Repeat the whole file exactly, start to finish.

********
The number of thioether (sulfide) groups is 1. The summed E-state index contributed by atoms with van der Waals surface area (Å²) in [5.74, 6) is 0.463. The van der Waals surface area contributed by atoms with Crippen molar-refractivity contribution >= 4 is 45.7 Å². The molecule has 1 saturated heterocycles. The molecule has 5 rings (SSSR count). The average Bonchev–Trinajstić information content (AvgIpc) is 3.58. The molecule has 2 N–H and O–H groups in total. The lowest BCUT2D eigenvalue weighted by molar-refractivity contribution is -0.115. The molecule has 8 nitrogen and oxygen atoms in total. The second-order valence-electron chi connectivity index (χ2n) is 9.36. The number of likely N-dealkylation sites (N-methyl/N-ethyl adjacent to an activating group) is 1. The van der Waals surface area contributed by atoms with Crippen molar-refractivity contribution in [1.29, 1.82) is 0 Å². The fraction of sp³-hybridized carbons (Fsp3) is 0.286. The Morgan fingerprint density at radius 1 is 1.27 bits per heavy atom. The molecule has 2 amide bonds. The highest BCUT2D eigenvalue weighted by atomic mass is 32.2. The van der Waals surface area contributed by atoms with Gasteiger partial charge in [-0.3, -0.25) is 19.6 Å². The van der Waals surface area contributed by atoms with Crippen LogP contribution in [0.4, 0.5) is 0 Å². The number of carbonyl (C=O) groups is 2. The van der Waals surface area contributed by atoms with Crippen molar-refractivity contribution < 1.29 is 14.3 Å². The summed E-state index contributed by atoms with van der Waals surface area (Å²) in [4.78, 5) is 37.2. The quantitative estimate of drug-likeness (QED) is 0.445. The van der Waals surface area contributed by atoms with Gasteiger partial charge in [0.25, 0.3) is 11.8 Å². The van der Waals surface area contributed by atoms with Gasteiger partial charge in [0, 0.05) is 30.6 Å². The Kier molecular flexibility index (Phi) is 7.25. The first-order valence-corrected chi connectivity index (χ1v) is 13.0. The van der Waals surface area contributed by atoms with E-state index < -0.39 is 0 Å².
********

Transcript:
The number of thioether (sulfide) groups is 1. The summed E-state index contributed by atoms with van der Waals surface area (Å²) in [5.74, 6) is 0.463. The van der Waals surface area contributed by atoms with Crippen molar-refractivity contribution >= 4 is 45.7 Å². The molecule has 1 saturated heterocycles. The molecule has 5 rings (SSSR count). The average Bonchev–Trinajstić information content (AvgIpc) is 3.58. The molecule has 2 N–H and O–H groups in total. The lowest BCUT2D eigenvalue weighted by molar-refractivity contribution is -0.115. The molecule has 8 nitrogen and oxygen atoms in total. The second-order valence-electron chi connectivity index (χ2n) is 9.36. The number of likely N-dealkylation sites (N-methyl/N-ethyl adjacent to an activating group) is 1. The van der Waals surface area contributed by atoms with Crippen molar-refractivity contribution in [1.29, 1.82) is 0 Å². The fraction of sp³-hybridized carbons (Fsp3) is 0.286. The Morgan fingerprint density at radius 1 is 1.27 bits per heavy atom. The molecule has 2 amide bonds. The highest BCUT2D eigenvalue weighted by atomic mass is 32.2. The van der Waals surface area contributed by atoms with Gasteiger partial charge in [-0.3, -0.25) is 19.6 Å². The van der Waals surface area contributed by atoms with Crippen LogP contribution in [0.4, 0.5) is 0 Å². The number of carbonyl (C=O) groups is 2. The van der Waals surface area contributed by atoms with Crippen molar-refractivity contribution < 1.29 is 14.3 Å². The summed E-state index contributed by atoms with van der Waals surface area (Å²) in [4.78, 5) is 37.2. The quantitative estimate of drug-likeness (QED) is 0.445. The van der Waals surface area contributed by atoms with Gasteiger partial charge in [0.25, 0.3) is 11.8 Å². The van der Waals surface area contributed by atoms with Gasteiger partial charge in [0, 0.05) is 30.6 Å². The Kier molecular flexibility index (Phi) is 7.25. The first-order valence-corrected chi connectivity index (χ1v) is 13.0. The van der Waals surface area contributed by atoms with E-state index < -0.39 is 0 Å².